While this podcast has its flaws—inconsistent acting, dialogue that swings between sounding natural and scripted, exciting moments being told after the fact to accommodate the narrative tool of it being a podcast—this one gripped me and pulled me along the story unlike any other. It’s reminiscent of the X-Files and its episodes range from cool and spooky (like Episode 103, “The Unsound,” about a piece of music said to kill a person within one year after listening to it) to ones that gave me the real creeps (like Episode 104, “Turn That Frown Upside Down” about a murder straight out of an urban legend). If you like your podcasts to deliver the chills and thrills and can overlook the slightly amateur quality, I’d highly recommend the Black Tapes.

Rabbits big

Rabbits: Public Radio Alliance

While following the trail of her missing friend, a woman with a troubled past stumbles into a secret, dangerous game. Is it the key to finding her friend, or a path toward a similar fate?

I love the premise of this podcast, with its secret society of players and clues hidden in real life to follow. There are definite flaws in its execution: jumps in logic I didn’t quite buy and a lack of explanation for how the narrator found out about the supposedly highly secret game in the first place. You should also prepare for a Matrix-esque turn I would have been more prepared for if I’d read the podcast’s description rather than jumping in blindly. Despite that, it definitely kept me engaged and had a thought-provoking ending to its Season 1. It’s nice to have a first season wrap up in such a way that the podcast could continue or feel satisfyingly complete.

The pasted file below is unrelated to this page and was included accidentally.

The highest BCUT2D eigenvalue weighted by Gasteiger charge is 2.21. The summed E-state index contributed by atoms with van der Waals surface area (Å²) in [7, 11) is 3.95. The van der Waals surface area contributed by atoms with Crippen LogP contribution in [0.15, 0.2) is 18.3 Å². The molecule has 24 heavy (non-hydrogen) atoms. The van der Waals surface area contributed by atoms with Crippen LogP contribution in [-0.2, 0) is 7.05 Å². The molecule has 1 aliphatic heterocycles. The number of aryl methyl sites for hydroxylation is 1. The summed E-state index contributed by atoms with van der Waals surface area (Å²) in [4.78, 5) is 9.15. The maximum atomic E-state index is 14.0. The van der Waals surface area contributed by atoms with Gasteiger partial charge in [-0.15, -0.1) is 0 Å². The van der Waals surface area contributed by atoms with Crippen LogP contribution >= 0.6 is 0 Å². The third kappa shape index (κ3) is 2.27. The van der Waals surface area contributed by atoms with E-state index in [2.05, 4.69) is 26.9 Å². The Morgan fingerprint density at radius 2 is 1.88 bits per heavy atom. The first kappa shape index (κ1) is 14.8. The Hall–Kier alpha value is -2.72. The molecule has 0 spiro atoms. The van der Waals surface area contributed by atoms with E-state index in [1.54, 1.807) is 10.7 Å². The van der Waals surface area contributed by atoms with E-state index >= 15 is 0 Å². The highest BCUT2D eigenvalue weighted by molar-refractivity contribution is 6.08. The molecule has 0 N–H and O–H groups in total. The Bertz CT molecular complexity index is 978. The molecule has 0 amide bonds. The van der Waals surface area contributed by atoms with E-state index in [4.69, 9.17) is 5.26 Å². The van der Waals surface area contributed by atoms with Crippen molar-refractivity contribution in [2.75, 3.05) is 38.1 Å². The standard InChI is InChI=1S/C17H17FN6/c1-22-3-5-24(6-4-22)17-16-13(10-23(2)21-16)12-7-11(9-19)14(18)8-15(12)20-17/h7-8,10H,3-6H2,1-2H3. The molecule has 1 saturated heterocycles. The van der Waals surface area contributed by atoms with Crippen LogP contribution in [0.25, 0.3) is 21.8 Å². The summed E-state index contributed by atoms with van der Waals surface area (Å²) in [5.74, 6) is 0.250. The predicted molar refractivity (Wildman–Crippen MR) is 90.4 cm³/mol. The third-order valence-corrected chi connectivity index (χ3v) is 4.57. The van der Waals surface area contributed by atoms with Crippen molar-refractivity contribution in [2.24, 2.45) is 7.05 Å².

Limetown.png

Limetown: Two Up Productions

Ten years ago, the entire population of a small town in Tennessee disappeared, a case that mystified a nation. Investigative reporter, Lia Haddock, begins to poke around as part of a podcast, only to find the case isn’t cold and she may have gotten into something beyond what she’s capable of handling. 

Limetown has perhaps one of the strongest starts to an audio-drama I’ve ever heard. In the wake of Serial’s flash popularity, Limetown used it as a framework with a fictional story instead of a real-life one. Supposedly, there was supposed to be a Season 2, but the podcast got a book deal and started developing a TV pilot, which has delayed the production. The last episode was released in December 2015, so to say they’ve been distracted from the original form of the story is an understatement. Time will tell if this was a good call, as the podcast has largely fallen off people’s radar and new innovation and talent in the genre may make a return less exciting. That said, it’s absolutely worth a listen and, who knows, you may soon be seeing this “television for your ears” presentation on your actual television.


What do you think? Have you listened to any of the above? Feel I’ve missed a gem? Share in the comments below!

2 thoughts on “Top 5 Audio-Drama Podcast Recommendations

  1. Katie T

    I live this post! Black Tapes, Limetown, and Beight Sessions are really good and I’m excited to listen to the other ones you mentioned. I also think Welcome to Nightvale is fun and I loved The Message. Archive 81 is also amazing!

    Liked by 1 person

    1. I need to keep going with Welcome to Nightvale. I heard it starts to develop into something less piecemeal as it goes into a larger story, is that right? And oh, The Message was a definite oversight–loved that one!

      Like